- The interest in the partnership cannot relate to a substantially certain and predictable stream of income from partnership assets, such as income from high-quality debt securities or a high-quality net lease.
- The interest cannot be transferred in anticipation of a subsequent disposition (which is presumed if the interest is sold within two years, unless clear and convincing evidence establishes otherwise).
- The interest cannot be an interest in a publicly traded partnership.
The new safe harbor, however, would also impose the following requirements, which do not apply under current law:
- The partnership must elect for the safe harbor to apply.
- The partnership agreement must contain provisions that are legally binding on all the partners, stating that (1) the partnership is authorized and directed to elect the safe harbor, and (2) the partnership and each of its partners (including any service provider) agree to comply with all requirements of the safe harbor.
- If the partnership agreement does not contain the provisions described above, the partnership can still qualify for the safe harbor if each partner executes a separate document containing similar provisions.
In most cases, existing partnerships should not adopt the provisions described above until the regulations are finalized, as the final regulations may alter these requirements. Newly formed partnerships should consider adding provisions to their partnership agreements to address the requirements described above so that amendments would not be required when the new rules are finalized. Because the regulations may be modified before being finalized, any provisions included in agreements now should be broadly worded in an attempt to accommodate these potential modifications. It may also be advisable to include a provision that allows one or a small number of partners to amend the provisions if necessary in order to comply with the final regulations. Comments to the proposed rules may request a simpler mechanism for electing the safe harbor, but it is difficult to predict whether the final regulations would reflect any such comments.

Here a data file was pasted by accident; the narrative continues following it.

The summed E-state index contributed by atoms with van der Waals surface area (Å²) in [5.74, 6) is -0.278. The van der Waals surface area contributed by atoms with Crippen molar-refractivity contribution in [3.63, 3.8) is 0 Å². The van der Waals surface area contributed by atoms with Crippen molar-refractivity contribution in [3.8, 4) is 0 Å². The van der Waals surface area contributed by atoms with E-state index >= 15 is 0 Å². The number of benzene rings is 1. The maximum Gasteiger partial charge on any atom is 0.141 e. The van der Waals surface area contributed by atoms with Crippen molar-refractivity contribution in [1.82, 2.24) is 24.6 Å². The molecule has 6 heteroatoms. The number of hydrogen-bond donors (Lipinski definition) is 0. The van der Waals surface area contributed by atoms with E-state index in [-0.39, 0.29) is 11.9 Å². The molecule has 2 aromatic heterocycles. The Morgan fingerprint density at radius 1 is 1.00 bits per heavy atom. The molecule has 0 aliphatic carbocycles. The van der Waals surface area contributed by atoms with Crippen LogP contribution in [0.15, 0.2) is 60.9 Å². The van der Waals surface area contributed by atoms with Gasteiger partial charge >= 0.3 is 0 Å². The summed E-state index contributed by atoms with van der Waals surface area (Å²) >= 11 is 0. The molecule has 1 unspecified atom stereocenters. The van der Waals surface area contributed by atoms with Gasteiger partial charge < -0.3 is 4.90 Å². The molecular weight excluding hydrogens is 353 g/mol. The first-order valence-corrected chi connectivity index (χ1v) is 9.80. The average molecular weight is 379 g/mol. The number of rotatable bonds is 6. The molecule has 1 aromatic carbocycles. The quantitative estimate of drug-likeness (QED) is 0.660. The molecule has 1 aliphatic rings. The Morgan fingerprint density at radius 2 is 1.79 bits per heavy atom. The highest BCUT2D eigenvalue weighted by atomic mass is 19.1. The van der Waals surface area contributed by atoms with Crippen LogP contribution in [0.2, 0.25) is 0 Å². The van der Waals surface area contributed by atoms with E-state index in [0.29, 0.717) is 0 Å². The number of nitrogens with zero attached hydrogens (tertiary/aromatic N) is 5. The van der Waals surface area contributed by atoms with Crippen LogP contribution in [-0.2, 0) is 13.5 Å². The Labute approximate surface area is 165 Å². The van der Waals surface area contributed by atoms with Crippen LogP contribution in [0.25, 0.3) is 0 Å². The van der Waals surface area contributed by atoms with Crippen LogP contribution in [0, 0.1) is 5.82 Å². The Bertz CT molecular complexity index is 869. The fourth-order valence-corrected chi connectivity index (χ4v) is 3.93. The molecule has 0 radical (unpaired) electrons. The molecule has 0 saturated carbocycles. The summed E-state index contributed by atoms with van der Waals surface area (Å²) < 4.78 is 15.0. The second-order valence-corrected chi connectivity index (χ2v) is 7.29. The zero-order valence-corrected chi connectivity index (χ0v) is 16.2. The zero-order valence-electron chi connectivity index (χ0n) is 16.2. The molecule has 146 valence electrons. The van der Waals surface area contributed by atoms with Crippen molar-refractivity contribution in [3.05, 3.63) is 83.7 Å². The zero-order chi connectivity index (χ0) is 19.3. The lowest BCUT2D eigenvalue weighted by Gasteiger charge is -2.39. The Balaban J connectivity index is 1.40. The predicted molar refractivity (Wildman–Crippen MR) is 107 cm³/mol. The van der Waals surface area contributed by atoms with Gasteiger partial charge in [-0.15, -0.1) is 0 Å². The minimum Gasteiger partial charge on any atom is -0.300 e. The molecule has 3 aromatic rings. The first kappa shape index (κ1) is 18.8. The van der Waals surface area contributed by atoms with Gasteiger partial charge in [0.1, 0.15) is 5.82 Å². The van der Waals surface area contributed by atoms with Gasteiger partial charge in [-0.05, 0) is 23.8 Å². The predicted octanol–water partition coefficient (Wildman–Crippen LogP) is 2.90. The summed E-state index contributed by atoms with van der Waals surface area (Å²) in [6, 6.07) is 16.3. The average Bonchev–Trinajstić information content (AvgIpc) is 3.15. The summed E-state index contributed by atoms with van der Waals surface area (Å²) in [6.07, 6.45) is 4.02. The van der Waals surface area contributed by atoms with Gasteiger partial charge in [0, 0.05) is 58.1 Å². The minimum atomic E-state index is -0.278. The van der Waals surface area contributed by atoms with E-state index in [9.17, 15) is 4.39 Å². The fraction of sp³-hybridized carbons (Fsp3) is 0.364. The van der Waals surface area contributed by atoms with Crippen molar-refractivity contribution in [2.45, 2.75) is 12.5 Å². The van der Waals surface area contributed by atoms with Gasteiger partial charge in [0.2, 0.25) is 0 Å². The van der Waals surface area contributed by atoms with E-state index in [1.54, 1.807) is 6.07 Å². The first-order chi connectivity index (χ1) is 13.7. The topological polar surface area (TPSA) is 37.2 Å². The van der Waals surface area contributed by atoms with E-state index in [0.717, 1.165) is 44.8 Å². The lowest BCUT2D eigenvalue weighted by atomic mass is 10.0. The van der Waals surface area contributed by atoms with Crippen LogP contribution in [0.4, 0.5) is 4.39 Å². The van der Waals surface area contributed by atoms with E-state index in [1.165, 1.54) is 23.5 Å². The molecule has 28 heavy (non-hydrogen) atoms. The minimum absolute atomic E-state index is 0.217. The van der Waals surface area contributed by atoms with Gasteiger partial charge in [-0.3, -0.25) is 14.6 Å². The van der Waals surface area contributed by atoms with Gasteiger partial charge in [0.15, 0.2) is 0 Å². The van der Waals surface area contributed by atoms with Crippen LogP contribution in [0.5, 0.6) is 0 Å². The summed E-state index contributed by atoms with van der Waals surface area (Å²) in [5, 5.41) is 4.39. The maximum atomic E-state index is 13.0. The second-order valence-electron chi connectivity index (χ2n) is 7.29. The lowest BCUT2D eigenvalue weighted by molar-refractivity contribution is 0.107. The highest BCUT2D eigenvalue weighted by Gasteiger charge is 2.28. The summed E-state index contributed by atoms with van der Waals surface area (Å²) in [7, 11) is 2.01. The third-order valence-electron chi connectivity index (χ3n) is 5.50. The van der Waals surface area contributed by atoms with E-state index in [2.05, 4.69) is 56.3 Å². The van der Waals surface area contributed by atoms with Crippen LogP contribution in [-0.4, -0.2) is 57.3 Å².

The new rules also clarify several unresolved questions under current law, such as:
- Under the proposed regulations, a service provider is not treated as a partner until his/her interest vests, unless a section 83(b) election is made--in which case the service provider is treated as a partner from the date the interest is granted. (Under current law, the service provider may be treated as a partner from the date of grant whether or not a section 83(b) election is made.) Not treating the service provider as a partner before the interest vests—in the absence of a section 83(b) election—means that any distributions made to the service provider would be treated generally as compensation income, and that amounts that would otherwise be allocated to the service provider would instead be allocated to the other partners (although treating distributions to the service provider as compensation may give rise to deductions that would reduce the taxable income or increase the taxable loss allocated to the other partners).
- If a service provider who had been treated as a partner later forfeits his/her interest, the proposed regulations require special allocations so that, in effect, any gain or loss allocated to the service provider would be reversed.
- The regulations clarify that no gain or loss is recognized by the partnership or the other partners upon the issuance of an interest to a service provider. Some had believed that the issuance should be treated as a sale by each existing partner of a portion of his/her share of the partnership's assets.
One area not specifically addressed under current law or in the proposed rules is the treatment of transactions involving related persons, such as the transfer of an interest in a lower-tier partnership in exchange for services provided to an upper-tier partnership. Comments have been requested on this topic.
Treasury and the IRS have requested comments on the proposed regulations. It is not yet clear when the rules will be finalized or what changes will be made at that time.